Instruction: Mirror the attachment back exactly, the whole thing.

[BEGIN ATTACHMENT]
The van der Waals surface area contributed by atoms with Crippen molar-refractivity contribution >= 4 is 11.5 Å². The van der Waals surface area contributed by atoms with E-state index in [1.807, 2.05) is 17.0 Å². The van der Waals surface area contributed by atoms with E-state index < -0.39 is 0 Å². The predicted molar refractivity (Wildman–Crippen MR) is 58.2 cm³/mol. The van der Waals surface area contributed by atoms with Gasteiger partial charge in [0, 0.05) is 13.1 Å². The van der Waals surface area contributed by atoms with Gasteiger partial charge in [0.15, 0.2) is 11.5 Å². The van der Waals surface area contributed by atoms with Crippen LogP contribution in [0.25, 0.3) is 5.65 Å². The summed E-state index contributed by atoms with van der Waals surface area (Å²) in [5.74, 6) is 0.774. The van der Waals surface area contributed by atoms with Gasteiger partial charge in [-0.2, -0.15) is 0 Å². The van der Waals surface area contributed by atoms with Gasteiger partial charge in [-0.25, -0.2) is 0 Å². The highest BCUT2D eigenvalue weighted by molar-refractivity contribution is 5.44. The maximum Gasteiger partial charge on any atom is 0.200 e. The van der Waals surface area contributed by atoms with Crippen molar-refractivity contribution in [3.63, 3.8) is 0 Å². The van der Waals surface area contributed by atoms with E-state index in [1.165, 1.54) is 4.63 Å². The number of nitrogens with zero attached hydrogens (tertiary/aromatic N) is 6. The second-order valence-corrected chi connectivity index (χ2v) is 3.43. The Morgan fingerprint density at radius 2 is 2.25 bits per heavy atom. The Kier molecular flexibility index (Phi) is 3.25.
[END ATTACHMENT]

The van der Waals surface area contributed by atoms with Crippen molar-refractivity contribution >= 4 is 11.5 Å². The van der Waals surface area contributed by atoms with E-state index in [1.807, 2.05) is 17.0 Å². The van der Waals surface area contributed by atoms with E-state index < -0.39 is 0 Å². The predicted molar refractivity (Wildman–Crippen MR) is 58.2 cm³/mol. The van der Waals surface area contributed by atoms with Gasteiger partial charge in [0, 0.05) is 13.1 Å². The van der Waals surface area contributed by atoms with Gasteiger partial charge in [0.15, 0.2) is 11.5 Å². The van der Waals surface area contributed by atoms with Crippen LogP contribution in [0.25, 0.3) is 5.65 Å². The summed E-state index contributed by atoms with van der Waals surface area (Å²) in [5.74, 6) is 0.774. The van der Waals surface area contributed by atoms with Gasteiger partial charge in [-0.2, -0.15) is 0 Å². The van der Waals surface area contributed by atoms with Gasteiger partial charge in [-0.25, -0.2) is 0 Å². The highest BCUT2D eigenvalue weighted by molar-refractivity contribution is 5.44. The maximum Gasteiger partial charge on any atom is 0.200 e. The van der Waals surface area contributed by atoms with Crippen molar-refractivity contribution in [3.63, 3.8) is 0 Å². The van der Waals surface area contributed by atoms with E-state index in [1.165, 1.54) is 4.63 Å². The number of nitrogens with zero attached hydrogens (tertiary/aromatic N) is 6. The second-order valence-corrected chi connectivity index (χ2v) is 3.43. The Morgan fingerprint density at radius 2 is 2.25 bits per heavy atom. The Kier molecular flexibility index (Phi) is 3.25.